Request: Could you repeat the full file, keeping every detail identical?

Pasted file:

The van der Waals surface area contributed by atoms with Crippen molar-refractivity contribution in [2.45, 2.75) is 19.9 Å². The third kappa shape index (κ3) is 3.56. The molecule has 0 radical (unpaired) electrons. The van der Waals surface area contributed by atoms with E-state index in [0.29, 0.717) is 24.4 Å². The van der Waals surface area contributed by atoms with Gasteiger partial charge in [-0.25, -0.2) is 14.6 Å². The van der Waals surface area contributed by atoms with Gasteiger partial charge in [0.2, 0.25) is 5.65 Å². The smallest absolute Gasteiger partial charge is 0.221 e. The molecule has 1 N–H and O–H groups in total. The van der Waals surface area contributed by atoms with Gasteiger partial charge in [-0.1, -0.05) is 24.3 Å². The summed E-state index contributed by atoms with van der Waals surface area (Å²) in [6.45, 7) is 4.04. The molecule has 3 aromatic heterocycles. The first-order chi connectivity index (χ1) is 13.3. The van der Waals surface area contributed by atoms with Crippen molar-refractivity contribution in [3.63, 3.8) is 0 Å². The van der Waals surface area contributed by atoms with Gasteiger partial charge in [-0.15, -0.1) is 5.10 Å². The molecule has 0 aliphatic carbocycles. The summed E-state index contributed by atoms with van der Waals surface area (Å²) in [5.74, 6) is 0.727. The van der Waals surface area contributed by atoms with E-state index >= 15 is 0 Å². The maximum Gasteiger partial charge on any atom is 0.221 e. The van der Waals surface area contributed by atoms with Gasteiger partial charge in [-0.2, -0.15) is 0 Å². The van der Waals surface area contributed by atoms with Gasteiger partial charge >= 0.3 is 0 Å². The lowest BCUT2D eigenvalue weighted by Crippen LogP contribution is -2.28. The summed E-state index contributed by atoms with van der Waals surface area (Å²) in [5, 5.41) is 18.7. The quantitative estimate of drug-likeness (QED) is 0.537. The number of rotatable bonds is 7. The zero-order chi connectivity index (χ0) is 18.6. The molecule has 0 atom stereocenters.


The van der Waals surface area contributed by atoms with Crippen molar-refractivity contribution in [2.45, 2.75) is 19.9 Å². The third kappa shape index (κ3) is 3.56. The molecule has 0 radical (unpaired) electrons. The van der Waals surface area contributed by atoms with E-state index in [0.29, 0.717) is 24.4 Å². The van der Waals surface area contributed by atoms with Gasteiger partial charge in [-0.25, -0.2) is 14.6 Å². The van der Waals surface area contributed by atoms with Gasteiger partial charge in [0.2, 0.25) is 5.65 Å². The smallest absolute Gasteiger partial charge is 0.221 e. The molecule has 1 N–H and O–H groups in total. The van der Waals surface area contributed by atoms with Gasteiger partial charge in [-0.1, -0.05) is 24.3 Å². The summed E-state index contributed by atoms with van der Waals surface area (Å²) in [6.45, 7) is 4.04. The molecule has 3 aromatic heterocycles. The first-order chi connectivity index (χ1) is 13.3. The van der Waals surface area contributed by atoms with Crippen molar-refractivity contribution in [3.63, 3.8) is 0 Å². The van der Waals surface area contributed by atoms with Gasteiger partial charge in [-0.15, -0.1) is 5.10 Å². The molecule has 0 aliphatic carbocycles. The summed E-state index contributed by atoms with van der Waals surface area (Å²) in [5.74, 6) is 0.727. The van der Waals surface area contributed by atoms with E-state index >= 15 is 0 Å². The maximum Gasteiger partial charge on any atom is 0.221 e. The van der Waals surface area contributed by atoms with Gasteiger partial charge in [-0.2, -0.15) is 0 Å². The van der Waals surface area contributed by atoms with Gasteiger partial charge >= 0.3 is 0 Å². The lowest BCUT2D eigenvalue weighted by Crippen LogP contribution is -2.28. The summed E-state index contributed by atoms with van der Waals surface area (Å²) in [5, 5.41) is 18.7. The quantitative estimate of drug-likeness (QED) is 0.537. The number of rotatable bonds is 7. The zero-order chi connectivity index (χ0) is 18.6. The molecule has 0 atom stereocenters.